Has anybody found out whether the IPv6 privacy extensions can be enforced in Connman config files globally, not only for a specific interface?

                      Seems there are two possible places:

                      /var/lib/connman/settings
                      /etc/connman/main.conf

                      But I can’t find any documentation in the web for proper syntax for this specific IPv6 privacy extensions in these global settings files, or whether this is globally possible in Connman at all. Maybe Connman can manage that feature only on a per interface basis? That would be a very poor implementation.

                      Even tried to contact them in IRC. Looks like they don’t want people asking them:

                      Information
                      ===========
                      IRC:
                      	ircs://irc.oftc.net:6697/#connman (for SSL)
                      	irc://irc.oftc.net:6667/#connman (for non-SSL)
                      <Robin> Hi, I have a question concerning global configuration of IPv6 privacy extensions in Connman, like a policy.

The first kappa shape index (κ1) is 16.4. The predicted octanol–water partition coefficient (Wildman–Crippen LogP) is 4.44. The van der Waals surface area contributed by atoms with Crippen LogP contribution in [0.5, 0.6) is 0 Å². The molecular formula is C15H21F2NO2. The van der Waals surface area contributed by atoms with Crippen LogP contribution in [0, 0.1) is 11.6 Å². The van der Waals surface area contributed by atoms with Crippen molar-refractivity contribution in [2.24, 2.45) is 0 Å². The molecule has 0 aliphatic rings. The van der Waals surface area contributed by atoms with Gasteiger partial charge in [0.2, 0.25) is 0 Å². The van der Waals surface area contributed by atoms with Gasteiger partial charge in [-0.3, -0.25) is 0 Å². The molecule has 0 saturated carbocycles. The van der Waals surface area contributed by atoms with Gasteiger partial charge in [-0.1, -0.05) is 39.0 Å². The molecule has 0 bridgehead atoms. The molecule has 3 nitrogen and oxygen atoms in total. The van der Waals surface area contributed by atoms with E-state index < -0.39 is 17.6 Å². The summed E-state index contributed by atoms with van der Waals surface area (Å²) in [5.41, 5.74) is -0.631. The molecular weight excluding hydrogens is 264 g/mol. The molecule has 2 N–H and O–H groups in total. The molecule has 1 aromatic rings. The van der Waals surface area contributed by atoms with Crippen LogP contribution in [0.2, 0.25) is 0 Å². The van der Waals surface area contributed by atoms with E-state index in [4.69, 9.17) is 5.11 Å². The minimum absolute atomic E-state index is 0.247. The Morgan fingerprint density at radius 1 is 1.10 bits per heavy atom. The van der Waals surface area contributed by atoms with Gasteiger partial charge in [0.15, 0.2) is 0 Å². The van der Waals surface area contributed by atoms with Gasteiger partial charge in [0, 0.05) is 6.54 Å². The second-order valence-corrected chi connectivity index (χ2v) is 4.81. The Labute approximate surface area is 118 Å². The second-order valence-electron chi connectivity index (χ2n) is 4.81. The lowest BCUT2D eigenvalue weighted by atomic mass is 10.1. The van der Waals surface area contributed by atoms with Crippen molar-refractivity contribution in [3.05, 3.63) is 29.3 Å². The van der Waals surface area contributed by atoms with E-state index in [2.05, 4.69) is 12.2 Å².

<Robin> I know I can do it per interface in the respective settings files /var/lib/connman/ethernet_abcdefghijk_cable/settings
                      <Robin> by changing IPv6.privacy=disabled to IPv6.privacy=prefered 
                      <Robin> But how can this be done with Connman system wide as a policy for all network interfaces, even when plugged later e.g. as USB devices ?
                      * #connman :Cannot send to channel (You are not registered and verified.  '/msg NickServ help' to learn how to register and verify)

                      Maybe somebody else has better luck with them. Seems my registered IRC account is not good enough for their support room. Strange folks.

                      As a really dirty workaround antiX could add a routine to one of its startup scripts, something like:

                      # for i in /var/lib/connman/*/settings; do if grep ^IPv6.privacy= "$i" >/dev/null; then sed -i 's/^IPv6.privacy=..*$/IPv6.privacy=prefered/' "$i"; else echo "IPv6.privacy=prefered" >>"$i"; fi; done